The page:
Sermons That Work

Since Therefore Christ…, Great Vigil of Easter (C) – 2004

April 10, 2004

Since therefore Christ suffered in the flesh, arm yourselves with the same intention . . . so as to live for the rest of your earthly life no longer by human desires but by the will of God.

As we gather here today in the empty tomb, it may occur to you that something fundamental has changed about the way we view the relationship between life and death at different times in our life. As a child you might have been encouraged to “pray for the grace of a holy death.” Later in life, you might have developed a certain nagging concern about the “salt” you discovered mixed in with the familiar color of your hair—whatever that color might have been. But perhaps the time has now come to see this all quite differently.

The society in which we live would consider that childhood prayer foolish, at best. Wider society sees nothing holy in death. It considers death a curse, something imposed by force, and we simply must endure it. We are expected to get to it and through it kicking, screaming, and holding onto this life. We have all heard innumerable stories in the news of the death of people who have lived long and fruitful lives, some into their 90s. The news of their passing is often treated as if some unnatural, unspeakable tragedy had snatched them away unawares. It’s as if what we see here is all that there is. But if this is what we really believe, why are any of us here in this place today?

No, we are here because we believe in the gift of Eternal Life. We are here today in this tomb to give witness to our faith in a God who gives us vision beyond the limitations of the present. We say that we look forward, not only to the time of Christ’s return but also to the day when we, too, will join the ancestors and the Saints on the other side. But what will that mean for us? And how will Our Lord and the Saints recognize us as their own? Do we just get through life and then just show up? Somehow, that doesn’t seem to make sense. Holy Scripture teaches that our time here is to prepare us for timelessness “there.” So how should we be spending the time?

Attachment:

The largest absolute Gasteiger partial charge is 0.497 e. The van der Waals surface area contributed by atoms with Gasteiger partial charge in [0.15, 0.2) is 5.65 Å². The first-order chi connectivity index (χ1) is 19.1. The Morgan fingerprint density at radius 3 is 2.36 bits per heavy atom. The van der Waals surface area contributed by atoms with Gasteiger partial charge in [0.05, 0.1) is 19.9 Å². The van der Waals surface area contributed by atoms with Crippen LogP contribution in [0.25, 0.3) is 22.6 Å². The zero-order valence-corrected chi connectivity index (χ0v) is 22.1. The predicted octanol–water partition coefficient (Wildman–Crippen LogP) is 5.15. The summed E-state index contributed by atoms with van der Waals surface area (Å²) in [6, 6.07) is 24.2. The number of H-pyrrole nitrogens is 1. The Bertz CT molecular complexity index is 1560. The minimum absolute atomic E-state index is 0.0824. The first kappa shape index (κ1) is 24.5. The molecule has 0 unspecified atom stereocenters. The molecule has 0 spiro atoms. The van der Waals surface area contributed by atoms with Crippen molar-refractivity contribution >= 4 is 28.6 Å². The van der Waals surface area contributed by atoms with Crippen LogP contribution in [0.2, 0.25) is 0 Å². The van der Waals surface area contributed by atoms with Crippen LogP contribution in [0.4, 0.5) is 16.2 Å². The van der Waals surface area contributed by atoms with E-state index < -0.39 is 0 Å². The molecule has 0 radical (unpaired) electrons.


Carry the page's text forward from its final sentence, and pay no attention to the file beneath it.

A friend of mine has had a recent experience that has really highlighted this question for her. After doing without for more than a year, she moved to a place where she could have access to cable television, and she could not wait to have it installed. She had no idea how much television had changed—until she fell asleep one afternoon while watching one of the popular movie channels and woke up to find the TV “watching her” in the middle of the night. What she saw on the screen was steamy, seamy stuff that she had thought could only be ordered from a pay-per-view station. Evidently not! But something worse troubled her. Holy Scripture teaches us that the Christian path leads us away from the degradation of licentious living. But serious degradation was taking place on her television screen, and the man in the couple was wearing nothing—well, nothing but a gold cross around his neck. My friend has talked about her television experience with me. Her question, when she recalls that scene today, is, “Just how did this graphic scene honor Jesus and his incredible sacrifice for humanity? Or had that man with the gold cross simply taken in so much of the meanness of life that The Faith had become meaningless?”